Winter counts (Lakota: waníyetu wówapi or waníyetu iyáwapi) are pictorial calendars or histories in which tribal records and events were recorded by Native Americans in North America. The Blackfeet, Mandan, Kiowa, Lakota, and other Plains tribes used winter counts extensively. There are approximately one hundred winter counts in existence, but many of these are duplicates.
Winter counts are pictographic calendars, traditionally painted on bison hides, which display a sequence of years by depicting their most remarkable events. The term winter count itself comes from the Lakota name waniyetu wowapi, ‘waniyetu’ translating to ‘winter’ while ‘wowapi’ refers to “anything that is marked and can be read or counted.”  Most winter counts have a single pictograph symbolizing each year, based on the most memorable event of that year. For Lakota people, years ran from first snowfall to first snowfall. Kiowa winter counts usually feature two marks per year – one for winter and one marking the summer Sun Dance. The glyphs representing significant events would be used as a reference that could be consulted regarding the order of the years.
Similar to other traditions among the Indigenous nations of North America, winter counts were used as mnemonic records in order to help structure fuller accounts of history that would be passed on orally. The Indigenous peoples of North America had many ways of recording history during the pre-contact period that did not depend on alphabetic writing. Without the practice of written records, oral tradition was an extremely important aspect of Indigenous lifeways and was the main way that knowledge was transmitted from generation to generation. Often times, pictorial or other mnemonic devices were used as guide posts for these practices. This is significantly present in the Sioux cultural tradition of oral history preservation through the form of winter counts. Located in the Northern Great Plains, Dakota, Nakota, and Lakota people physically recorded yearly events on various materials before and continuing past the point of contact with settlers.
While winter counts reveal the year number when studied and compared to other sources, the similarities between some winter counts also demonstrate inter-band relations. As some bands in the Great Plains region had close ties through alliances, their winter counts could often be very similar. Scholars have noted that the Lone Dog, The Flame, The Swan, and Major Bush winter counts are so similar for this reason; because these bands lived close by and often interacted with each other.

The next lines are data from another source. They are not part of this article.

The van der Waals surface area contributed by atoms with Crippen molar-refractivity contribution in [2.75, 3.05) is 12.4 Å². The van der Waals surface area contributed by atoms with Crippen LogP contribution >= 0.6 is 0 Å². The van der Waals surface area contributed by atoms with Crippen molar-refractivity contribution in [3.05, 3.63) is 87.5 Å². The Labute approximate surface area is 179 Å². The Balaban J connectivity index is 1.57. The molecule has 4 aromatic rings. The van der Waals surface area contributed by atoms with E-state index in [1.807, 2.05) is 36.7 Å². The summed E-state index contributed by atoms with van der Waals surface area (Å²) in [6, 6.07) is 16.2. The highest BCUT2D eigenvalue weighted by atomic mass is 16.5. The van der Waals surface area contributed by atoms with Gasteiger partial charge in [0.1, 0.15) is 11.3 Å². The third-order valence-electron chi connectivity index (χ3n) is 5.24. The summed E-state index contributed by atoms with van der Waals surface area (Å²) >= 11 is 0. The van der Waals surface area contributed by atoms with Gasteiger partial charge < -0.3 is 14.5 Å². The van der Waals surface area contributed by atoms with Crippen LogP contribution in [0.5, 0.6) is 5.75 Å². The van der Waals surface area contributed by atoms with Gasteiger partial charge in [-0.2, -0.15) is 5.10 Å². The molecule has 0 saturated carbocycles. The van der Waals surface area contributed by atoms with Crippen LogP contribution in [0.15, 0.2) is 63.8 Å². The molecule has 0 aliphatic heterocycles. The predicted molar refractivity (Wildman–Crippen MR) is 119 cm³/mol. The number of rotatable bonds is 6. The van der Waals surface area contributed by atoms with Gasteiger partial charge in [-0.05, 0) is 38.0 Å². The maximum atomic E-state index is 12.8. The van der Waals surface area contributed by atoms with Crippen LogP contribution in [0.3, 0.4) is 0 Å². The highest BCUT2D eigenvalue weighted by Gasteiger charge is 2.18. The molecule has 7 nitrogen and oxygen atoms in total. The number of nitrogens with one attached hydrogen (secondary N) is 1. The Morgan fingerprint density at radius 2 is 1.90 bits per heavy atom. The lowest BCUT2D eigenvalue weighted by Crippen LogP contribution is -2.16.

Lakota winter counts particularly reveal deeply rooted historical ties with European traders during a period that predates the Lewis and Clark Expedition and the subsequent extreme marginalization and oppression of Indigenous peoples in North America. This demonstrates a type of communal history that indicates the relationship between bands as well as settlers, and their political and social dynamics. By the end of the 1870s to the early 1880s, copies of winter counts (including the American Horse, Cloud Shield, and Battiste Good) were being commissioned by European collectors as Indigenous ethnographic objects.
Traditionally each band would choose a single keeper of the winter count. Until the twentieth century, these keepers were always men. They would consult with tribal elders to reach a consensus for choosing a name for the year. The keeper chose his successor in recording the count, who was often a family member. In many cases, winter counts were buried with their keepers when they died, which meant that many winter counts were recreated copies done by an apprentice or collector.
Until the late 19th century, winter counts were recorded on buffalo hides. When buffalo became scarce, keepers resorted to using muslin, linen, or paper. The annual pictographs began on either the left or right side of the drawing surface and could be run in lines, spirals, or serpentine patterns. Epidemic diseases were commonly depicted in winter counts, providing some historical record of the effects of illnesses among tribes. By studying written accounts from fur traders, missionaries, and military personnel from a winter count's time and place of origin, scholars gain a broader understanding of the effects of epidemics.
Today, winter counts serve as valuable historical sources when recalling the history of the Great Plains peoples as well as their experiences with colonialism. During the nineteenth century, settler colonialism led to the marginalization of many groups of Sioux people, and as many Indigenous groups were not literate in a European sense, their story was largely omitted from American history, which was predominantly dependent on written source material.
Garrick Mallery, a Smithsonian scholar, recognized that one of those events, "The Year the Stars Fell," correlated with the Leonid meteor storm of November 1833. He used that event to correlate the Lakota winter counts with western calendars and analyze the history of the people.